Scripts for transmission of data from Raspberry Pi to external server, via rsync and/or scp.

Charles Reid 8f2bca5046 updating MIT license. 1 month ago
.gitignore ignore a temporary file 7 months ago
LICENSE updating MIT license. 1 month ago
README.md a few useful one-liner rsync tests to the readme file 7 months ago
check_stunnel_forever_loop.sh renaming the forever loop script to include "forever loop" in its name. 7 months ago
rsync_with_server.sh add note for user 7 months ago
rsyncd.conf updating hosts allow to be 127.0.0.1 (local rsync traffic only) 7 months ago
setup_rsync.sh add existence check before backing up file 7 months ago

README.md

pi-transmission

Scripts for transmission of data from Raspberry Pi to external server. This checks if stunnel is running, and if so, attempts to run rsync to remotely sync the data generated with a remote server.

Note this assumes the existence of a writable directory at /wifi:

mkdir /wifi
chown user:group /wifi

Server: setup rsync confing script

(SERVER ONLY)

This script gets the rsync configuration file in this repo set up on the rsync (and stunnel) server.

The config file specifies the name of the rsync target (pi) and what to do with traffic that is marked for pi.

[remote] $ ./setup_rsync.sh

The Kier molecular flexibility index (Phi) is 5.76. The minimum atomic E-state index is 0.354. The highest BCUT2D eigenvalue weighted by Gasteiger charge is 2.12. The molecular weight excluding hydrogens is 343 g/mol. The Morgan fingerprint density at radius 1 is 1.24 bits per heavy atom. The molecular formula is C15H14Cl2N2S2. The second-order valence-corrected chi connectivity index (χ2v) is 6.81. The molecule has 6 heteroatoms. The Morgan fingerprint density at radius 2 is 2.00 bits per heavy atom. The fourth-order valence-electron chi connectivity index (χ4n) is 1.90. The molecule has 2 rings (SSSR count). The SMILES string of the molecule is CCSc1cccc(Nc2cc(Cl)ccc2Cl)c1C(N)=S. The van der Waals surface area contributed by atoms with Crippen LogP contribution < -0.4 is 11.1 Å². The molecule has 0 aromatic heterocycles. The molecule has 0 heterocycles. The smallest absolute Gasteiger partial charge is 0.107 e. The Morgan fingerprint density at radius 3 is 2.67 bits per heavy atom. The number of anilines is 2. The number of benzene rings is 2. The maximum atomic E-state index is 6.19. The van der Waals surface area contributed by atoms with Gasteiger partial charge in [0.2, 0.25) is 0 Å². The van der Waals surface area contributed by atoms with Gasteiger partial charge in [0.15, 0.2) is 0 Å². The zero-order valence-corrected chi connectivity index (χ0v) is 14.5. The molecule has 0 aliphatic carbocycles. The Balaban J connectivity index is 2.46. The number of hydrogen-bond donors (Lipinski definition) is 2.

Now that the rsync configuration has been installed, you can start the rsync service:

[remote] $ sudo service rsync start

Client: check stunnel forever loop

(CLIENT ONLY; this calls the rsync with server script below.)

This script will loop forever and perform the following action: Check if stunnel is running. Try to start it if it is not. Attempt to rsync the wifi data directory with the remote server using the rsync with server script (below).

Take a nap for 5 minutes and try again.

[client] $ ./check_stunnel.sh

If you just want to check if rsync is working, use the script below by itself.

rsync with server

(CLIENT ONLY; this is called by the check stunnel script above)

Once we have rsync all set up, and stunnel is operating, we can route rsync traffic through localhost by just specifying localhost as the rsync target.

Here is a quick test of rsync:

[client] $ rsync -vv localhost::   # just a quick test

and here is the actual command we would run:

[client] $ rsync -vv -aR ${HOME}/wifi localhost::pi # the full monty

That's basically all that this script does.